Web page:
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Xbox One controllers will work on PCs when drivers arrive, says Microsoft exec

Rumours of abandoned Windows support are "100 per cent wrong"

An executive within Microsoft's Xbox division has challenged rumours that Microsoft will abandon plans to provide PC support for its Xbox One controller.

Prior to the Xbox One's release in 2013, Microsoft told CVG that it would be rolling out PC drivers in 2014 that would allow Xbox One controllers to install on Windows operating systems.

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However, the company has said little about the matter since, prompting one enterprising engineer to create his own program that allows the pad to connect to PCs.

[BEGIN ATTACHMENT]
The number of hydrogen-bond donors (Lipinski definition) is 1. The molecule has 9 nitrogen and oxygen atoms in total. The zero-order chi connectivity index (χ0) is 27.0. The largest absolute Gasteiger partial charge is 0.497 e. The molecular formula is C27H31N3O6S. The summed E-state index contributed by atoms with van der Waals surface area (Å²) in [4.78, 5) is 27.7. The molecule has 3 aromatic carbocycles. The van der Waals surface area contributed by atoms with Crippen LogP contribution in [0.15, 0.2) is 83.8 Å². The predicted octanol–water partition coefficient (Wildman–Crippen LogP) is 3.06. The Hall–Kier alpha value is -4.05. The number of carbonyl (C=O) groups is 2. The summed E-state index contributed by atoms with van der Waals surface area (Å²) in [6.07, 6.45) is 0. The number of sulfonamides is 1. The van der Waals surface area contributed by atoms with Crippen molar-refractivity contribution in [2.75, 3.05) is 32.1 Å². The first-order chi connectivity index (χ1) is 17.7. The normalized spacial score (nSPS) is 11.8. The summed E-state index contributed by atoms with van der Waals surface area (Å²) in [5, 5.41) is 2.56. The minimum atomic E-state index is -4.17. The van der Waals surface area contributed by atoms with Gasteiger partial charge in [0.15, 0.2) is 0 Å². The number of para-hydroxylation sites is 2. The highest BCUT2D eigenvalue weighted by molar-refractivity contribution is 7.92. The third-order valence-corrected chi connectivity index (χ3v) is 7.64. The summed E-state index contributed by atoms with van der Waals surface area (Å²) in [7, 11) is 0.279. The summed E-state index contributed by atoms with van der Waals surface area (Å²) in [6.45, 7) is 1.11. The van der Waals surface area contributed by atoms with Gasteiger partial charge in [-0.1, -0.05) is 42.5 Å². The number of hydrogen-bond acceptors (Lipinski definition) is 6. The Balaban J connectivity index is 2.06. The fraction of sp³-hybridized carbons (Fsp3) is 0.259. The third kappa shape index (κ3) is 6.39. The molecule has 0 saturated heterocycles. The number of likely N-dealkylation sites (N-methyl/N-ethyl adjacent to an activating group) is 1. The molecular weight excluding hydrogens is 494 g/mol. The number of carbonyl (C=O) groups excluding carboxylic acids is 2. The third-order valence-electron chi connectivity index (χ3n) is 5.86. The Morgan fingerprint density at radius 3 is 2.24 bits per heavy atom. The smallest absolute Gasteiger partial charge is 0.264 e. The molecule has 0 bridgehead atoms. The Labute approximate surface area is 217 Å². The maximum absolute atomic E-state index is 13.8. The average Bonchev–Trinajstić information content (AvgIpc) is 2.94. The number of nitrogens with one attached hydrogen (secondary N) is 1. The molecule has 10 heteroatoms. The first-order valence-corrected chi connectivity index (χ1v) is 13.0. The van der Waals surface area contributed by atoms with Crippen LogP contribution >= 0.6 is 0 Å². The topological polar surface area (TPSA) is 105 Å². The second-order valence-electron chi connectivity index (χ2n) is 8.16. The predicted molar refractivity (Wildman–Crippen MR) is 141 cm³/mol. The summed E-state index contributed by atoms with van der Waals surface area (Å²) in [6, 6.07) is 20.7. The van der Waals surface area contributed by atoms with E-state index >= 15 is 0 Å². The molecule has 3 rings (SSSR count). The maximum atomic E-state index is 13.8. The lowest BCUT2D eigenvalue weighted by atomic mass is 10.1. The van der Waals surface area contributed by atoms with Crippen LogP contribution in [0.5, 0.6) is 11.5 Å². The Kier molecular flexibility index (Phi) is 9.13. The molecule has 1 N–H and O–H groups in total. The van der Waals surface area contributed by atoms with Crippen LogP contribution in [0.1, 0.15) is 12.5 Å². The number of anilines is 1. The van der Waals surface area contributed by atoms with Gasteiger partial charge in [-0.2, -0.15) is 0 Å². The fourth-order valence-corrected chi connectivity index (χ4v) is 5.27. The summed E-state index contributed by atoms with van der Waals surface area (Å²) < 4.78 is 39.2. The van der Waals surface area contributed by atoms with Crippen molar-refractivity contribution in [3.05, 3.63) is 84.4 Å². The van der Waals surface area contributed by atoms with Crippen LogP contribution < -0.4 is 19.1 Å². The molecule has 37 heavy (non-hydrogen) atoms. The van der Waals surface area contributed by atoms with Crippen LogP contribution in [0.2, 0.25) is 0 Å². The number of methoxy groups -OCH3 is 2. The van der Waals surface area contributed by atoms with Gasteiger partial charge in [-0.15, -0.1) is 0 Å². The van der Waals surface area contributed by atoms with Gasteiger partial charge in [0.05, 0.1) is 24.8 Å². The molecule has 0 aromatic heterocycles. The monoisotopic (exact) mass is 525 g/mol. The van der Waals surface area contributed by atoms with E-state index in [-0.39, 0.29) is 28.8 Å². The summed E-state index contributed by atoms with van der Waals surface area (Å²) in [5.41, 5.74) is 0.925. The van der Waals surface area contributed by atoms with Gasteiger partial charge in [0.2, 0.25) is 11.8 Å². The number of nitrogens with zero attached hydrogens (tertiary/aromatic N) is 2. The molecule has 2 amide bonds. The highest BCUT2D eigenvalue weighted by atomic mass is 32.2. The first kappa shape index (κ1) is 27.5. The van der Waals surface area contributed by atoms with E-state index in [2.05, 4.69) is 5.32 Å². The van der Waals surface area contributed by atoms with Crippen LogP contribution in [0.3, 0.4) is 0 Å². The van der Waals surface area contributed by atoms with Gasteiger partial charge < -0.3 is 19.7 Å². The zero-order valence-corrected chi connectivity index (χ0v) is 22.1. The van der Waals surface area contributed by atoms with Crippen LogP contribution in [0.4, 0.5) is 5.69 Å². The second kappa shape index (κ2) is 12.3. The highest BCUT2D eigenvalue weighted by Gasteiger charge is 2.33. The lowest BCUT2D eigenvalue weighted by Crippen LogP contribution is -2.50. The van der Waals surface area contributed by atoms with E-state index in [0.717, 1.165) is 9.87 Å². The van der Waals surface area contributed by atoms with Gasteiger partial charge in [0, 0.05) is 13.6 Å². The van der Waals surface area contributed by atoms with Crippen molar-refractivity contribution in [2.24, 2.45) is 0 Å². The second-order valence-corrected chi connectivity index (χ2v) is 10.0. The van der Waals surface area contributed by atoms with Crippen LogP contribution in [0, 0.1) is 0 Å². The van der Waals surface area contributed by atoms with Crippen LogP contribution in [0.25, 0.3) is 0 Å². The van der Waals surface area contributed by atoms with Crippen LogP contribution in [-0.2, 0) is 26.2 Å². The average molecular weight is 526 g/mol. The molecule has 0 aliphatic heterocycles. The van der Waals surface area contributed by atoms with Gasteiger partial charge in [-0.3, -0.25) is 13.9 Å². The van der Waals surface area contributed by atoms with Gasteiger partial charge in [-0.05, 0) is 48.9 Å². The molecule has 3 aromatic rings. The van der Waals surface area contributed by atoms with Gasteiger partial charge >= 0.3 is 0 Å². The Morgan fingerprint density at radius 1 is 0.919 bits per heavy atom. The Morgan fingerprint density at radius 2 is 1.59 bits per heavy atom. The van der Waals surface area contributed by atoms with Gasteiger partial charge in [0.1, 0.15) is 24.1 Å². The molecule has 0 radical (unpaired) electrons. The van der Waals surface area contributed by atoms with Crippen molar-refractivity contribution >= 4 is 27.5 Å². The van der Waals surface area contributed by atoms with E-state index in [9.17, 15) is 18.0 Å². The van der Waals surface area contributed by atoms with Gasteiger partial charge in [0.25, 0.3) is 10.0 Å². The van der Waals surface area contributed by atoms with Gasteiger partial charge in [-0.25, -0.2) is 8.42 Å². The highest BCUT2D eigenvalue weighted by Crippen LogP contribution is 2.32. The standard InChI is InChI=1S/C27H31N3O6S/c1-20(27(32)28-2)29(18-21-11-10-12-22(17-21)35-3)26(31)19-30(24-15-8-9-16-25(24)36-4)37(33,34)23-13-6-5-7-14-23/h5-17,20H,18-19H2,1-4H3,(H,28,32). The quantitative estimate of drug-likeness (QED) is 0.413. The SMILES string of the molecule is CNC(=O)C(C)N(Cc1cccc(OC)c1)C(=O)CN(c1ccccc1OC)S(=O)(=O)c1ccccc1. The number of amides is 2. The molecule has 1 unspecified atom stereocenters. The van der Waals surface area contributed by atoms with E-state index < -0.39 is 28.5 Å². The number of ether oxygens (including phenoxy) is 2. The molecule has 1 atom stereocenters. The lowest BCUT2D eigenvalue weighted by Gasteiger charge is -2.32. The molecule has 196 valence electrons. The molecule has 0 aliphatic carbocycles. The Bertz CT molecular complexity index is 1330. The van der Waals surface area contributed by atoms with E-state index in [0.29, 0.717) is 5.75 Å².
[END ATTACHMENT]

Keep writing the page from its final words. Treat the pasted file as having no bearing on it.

But on Tuesday, unsubstantiated rumours circulated online suggesting that Microsoft would abandon PC driver support for the Xbox One controller, in favour of a custom PC controller.

Albert Penello, director of product planning at Xbox, issued a message on the games forum NeoGAF to claim that the rumour is "100 per cent wrong".

He wrote: "When the [PC] drivers become available, they will work with the existing controllers. There is no plan to do a new, separate controller that only works on Windows. The situation will be the same as it is on Xbox 360 - the Xbox One controller you have today will work."

He added that Microsoft has not ruled out releasing a PC edition of the Xbox One controller, however.

In August last year, Xbox Accessories general manager Zulfi Alam told CVG that when the Xbox One controller is connected to a machine via micro-USB, the pad's internal radio shuts down and the peripheral behaves as a "true" wired pad.

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